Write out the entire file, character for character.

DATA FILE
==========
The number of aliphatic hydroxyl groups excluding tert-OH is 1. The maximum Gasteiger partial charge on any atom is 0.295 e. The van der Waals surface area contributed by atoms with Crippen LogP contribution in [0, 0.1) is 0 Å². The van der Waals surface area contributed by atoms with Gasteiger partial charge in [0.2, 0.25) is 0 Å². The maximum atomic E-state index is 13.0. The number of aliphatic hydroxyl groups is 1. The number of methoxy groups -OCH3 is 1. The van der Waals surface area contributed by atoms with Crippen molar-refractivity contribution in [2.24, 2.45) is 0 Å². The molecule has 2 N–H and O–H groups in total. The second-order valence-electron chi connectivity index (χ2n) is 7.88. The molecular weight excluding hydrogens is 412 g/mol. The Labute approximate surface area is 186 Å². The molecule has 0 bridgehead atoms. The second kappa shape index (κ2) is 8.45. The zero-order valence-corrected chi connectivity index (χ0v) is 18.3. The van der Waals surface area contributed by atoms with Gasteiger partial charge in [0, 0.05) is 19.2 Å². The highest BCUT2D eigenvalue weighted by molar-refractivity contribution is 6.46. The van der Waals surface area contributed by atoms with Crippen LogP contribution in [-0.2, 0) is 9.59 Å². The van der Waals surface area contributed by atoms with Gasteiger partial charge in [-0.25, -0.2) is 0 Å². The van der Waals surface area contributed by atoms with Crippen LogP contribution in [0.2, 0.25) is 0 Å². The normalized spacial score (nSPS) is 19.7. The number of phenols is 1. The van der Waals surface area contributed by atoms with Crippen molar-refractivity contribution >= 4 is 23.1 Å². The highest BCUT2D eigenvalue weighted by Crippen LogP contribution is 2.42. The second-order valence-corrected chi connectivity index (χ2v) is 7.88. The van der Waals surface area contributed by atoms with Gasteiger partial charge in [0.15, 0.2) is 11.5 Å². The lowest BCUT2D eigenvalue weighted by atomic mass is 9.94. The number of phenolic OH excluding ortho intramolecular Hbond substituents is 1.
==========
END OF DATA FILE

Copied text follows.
The number of aliphatic hydroxyl groups excluding tert-OH is 1. The maximum Gasteiger partial charge on any atom is 0.295 e. The van der Waals surface area contributed by atoms with Crippen LogP contribution in [0, 0.1) is 0 Å². The van der Waals surface area contributed by atoms with Gasteiger partial charge in [0.2, 0.25) is 0 Å². The maximum atomic E-state index is 13.0. The number of aliphatic hydroxyl groups is 1. The number of methoxy groups -OCH3 is 1. The van der Waals surface area contributed by atoms with Crippen molar-refractivity contribution in [2.24, 2.45) is 0 Å². The molecule has 2 N–H and O–H groups in total. The second-order valence-electron chi connectivity index (χ2n) is 7.88. The molecular weight excluding hydrogens is 412 g/mol. The Labute approximate surface area is 186 Å². The molecule has 0 bridgehead atoms. The second kappa shape index (κ2) is 8.45. The zero-order valence-corrected chi connectivity index (χ0v) is 18.3. The van der Waals surface area contributed by atoms with Gasteiger partial charge in [0, 0.05) is 19.2 Å². The highest BCUT2D eigenvalue weighted by molar-refractivity contribution is 6.46. The van der Waals surface area contributed by atoms with Crippen LogP contribution in [-0.2, 0) is 9.59 Å². The van der Waals surface area contributed by atoms with Gasteiger partial charge in [-0.25, -0.2) is 0 Å². The van der Waals surface area contributed by atoms with Crippen LogP contribution in [0.2, 0.25) is 0 Å². The normalized spacial score (nSPS) is 19.7. The number of phenols is 1. The van der Waals surface area contributed by atoms with Crippen molar-refractivity contribution >= 4 is 23.1 Å². The highest BCUT2D eigenvalue weighted by Crippen LogP contribution is 2.42. The second-order valence-corrected chi connectivity index (χ2v) is 7.88. The van der Waals surface area contributed by atoms with Gasteiger partial charge in [0.15, 0.2) is 11.5 Å². The lowest BCUT2D eigenvalue weighted by atomic mass is 9.94. The number of phenolic OH excluding ortho intramolecular Hbond substituents is 1.